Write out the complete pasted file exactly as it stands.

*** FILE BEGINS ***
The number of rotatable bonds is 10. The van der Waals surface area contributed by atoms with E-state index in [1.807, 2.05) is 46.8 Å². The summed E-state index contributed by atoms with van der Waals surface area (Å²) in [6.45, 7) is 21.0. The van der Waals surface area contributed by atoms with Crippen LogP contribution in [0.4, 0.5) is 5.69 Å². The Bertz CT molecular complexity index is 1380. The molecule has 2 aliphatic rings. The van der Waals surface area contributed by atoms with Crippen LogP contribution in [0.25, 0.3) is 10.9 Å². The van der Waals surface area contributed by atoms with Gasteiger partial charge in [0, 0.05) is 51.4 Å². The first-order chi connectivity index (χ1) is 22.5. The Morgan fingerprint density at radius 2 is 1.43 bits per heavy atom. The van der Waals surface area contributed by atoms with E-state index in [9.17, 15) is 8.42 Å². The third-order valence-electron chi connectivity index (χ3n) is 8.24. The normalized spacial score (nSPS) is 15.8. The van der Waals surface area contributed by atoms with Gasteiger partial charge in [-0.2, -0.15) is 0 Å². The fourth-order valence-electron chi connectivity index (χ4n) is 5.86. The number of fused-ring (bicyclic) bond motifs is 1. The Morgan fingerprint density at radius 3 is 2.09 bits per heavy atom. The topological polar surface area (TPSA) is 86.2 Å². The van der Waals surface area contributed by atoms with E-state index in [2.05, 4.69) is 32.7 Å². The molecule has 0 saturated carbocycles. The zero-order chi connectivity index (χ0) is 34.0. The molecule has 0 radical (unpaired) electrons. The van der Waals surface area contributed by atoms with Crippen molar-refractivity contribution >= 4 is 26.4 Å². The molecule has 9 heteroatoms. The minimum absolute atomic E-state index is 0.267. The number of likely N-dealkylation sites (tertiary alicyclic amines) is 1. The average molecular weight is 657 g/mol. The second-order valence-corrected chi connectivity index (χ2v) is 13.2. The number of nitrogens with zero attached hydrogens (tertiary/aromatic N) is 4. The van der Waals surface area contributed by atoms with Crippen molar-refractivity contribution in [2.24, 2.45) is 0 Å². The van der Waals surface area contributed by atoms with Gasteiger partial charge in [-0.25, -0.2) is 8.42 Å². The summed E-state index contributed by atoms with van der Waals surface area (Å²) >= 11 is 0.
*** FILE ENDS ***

The number of rotatable bonds is 10. The van der Waals surface area contributed by atoms with E-state index in [1.807, 2.05) is 46.8 Å². The summed E-state index contributed by atoms with van der Waals surface area (Å²) in [6.45, 7) is 21.0. The van der Waals surface area contributed by atoms with Crippen LogP contribution in [0.4, 0.5) is 5.69 Å². The Bertz CT molecular complexity index is 1380. The molecule has 2 aliphatic rings. The van der Waals surface area contributed by atoms with Crippen LogP contribution in [0.25, 0.3) is 10.9 Å². The van der Waals surface area contributed by atoms with Gasteiger partial charge in [0, 0.05) is 51.4 Å². The first-order chi connectivity index (χ1) is 22.5. The Morgan fingerprint density at radius 2 is 1.43 bits per heavy atom. The van der Waals surface area contributed by atoms with E-state index in [9.17, 15) is 8.42 Å². The third-order valence-electron chi connectivity index (χ3n) is 8.24. The normalized spacial score (nSPS) is 15.8. The van der Waals surface area contributed by atoms with Gasteiger partial charge in [-0.2, -0.15) is 0 Å². The fourth-order valence-electron chi connectivity index (χ4n) is 5.86. The number of fused-ring (bicyclic) bond motifs is 1. The Morgan fingerprint density at radius 3 is 2.09 bits per heavy atom. The topological polar surface area (TPSA) is 86.2 Å². The van der Waals surface area contributed by atoms with E-state index in [2.05, 4.69) is 32.7 Å². The molecule has 0 saturated carbocycles. The zero-order chi connectivity index (χ0) is 34.0. The molecule has 0 radical (unpaired) electrons. The van der Waals surface area contributed by atoms with Crippen molar-refractivity contribution >= 4 is 26.4 Å². The molecule has 9 heteroatoms. The minimum absolute atomic E-state index is 0.267. The number of likely N-dealkylation sites (tertiary alicyclic amines) is 1. The average molecular weight is 657 g/mol. The second-order valence-corrected chi connectivity index (χ2v) is 13.2. The number of nitrogens with zero attached hydrogens (tertiary/aromatic N) is 4. The van der Waals surface area contributed by atoms with Crippen molar-refractivity contribution in [2.24, 2.45) is 0 Å². The van der Waals surface area contributed by atoms with Gasteiger partial charge in [-0.25, -0.2) is 8.42 Å². The summed E-state index contributed by atoms with van der Waals surface area (Å²) >= 11 is 0.